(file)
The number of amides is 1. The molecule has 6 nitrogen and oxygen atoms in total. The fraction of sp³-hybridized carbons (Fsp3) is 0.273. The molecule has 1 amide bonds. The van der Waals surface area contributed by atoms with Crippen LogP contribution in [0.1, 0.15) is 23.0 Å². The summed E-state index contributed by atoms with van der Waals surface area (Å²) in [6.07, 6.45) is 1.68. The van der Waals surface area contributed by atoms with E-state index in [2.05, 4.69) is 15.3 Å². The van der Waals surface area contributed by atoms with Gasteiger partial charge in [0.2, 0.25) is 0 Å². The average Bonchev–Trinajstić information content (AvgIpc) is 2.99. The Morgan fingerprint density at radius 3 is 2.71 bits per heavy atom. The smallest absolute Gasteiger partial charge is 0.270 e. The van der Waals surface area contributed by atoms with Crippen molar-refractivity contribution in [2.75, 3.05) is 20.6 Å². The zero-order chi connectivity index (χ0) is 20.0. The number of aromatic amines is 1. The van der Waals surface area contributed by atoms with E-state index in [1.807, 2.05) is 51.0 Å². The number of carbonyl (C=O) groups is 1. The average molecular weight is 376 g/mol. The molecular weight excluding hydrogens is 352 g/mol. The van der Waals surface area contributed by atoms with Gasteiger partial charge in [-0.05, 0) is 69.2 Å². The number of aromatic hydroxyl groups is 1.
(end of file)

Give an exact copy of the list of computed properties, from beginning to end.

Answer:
The number of amides is 1. The molecule has 6 nitrogen and oxygen atoms in total. The fraction of sp³-hybridized carbons (Fsp3) is 0.273. The molecule has 1 amide bonds. The van der Waals surface area contributed by atoms with Crippen LogP contribution in [0.1, 0.15) is 23.0 Å². The summed E-state index contributed by atoms with van der Waals surface area (Å²) in [6.07, 6.45) is 1.68. The van der Waals surface area contributed by atoms with E-state index in [2.05, 4.69) is 15.3 Å². The van der Waals surface area contributed by atoms with Gasteiger partial charge in [0.2, 0.25) is 0 Å². The average Bonchev–Trinajstić information content (AvgIpc) is 2.99. The Morgan fingerprint density at radius 3 is 2.71 bits per heavy atom. The smallest absolute Gasteiger partial charge is 0.270 e. The van der Waals surface area contributed by atoms with Crippen molar-refractivity contribution in [2.75, 3.05) is 20.6 Å². The zero-order chi connectivity index (χ0) is 20.0. The number of aromatic amines is 1. The van der Waals surface area contributed by atoms with E-state index in [1.807, 2.05) is 51.0 Å². The number of carbonyl (C=O) groups is 1. The average molecular weight is 376 g/mol. The molecular weight excluding hydrogens is 352 g/mol. The van der Waals surface area contributed by atoms with Gasteiger partial charge in [-0.05, 0) is 69.2 Å². The number of aromatic hydroxyl groups is 1.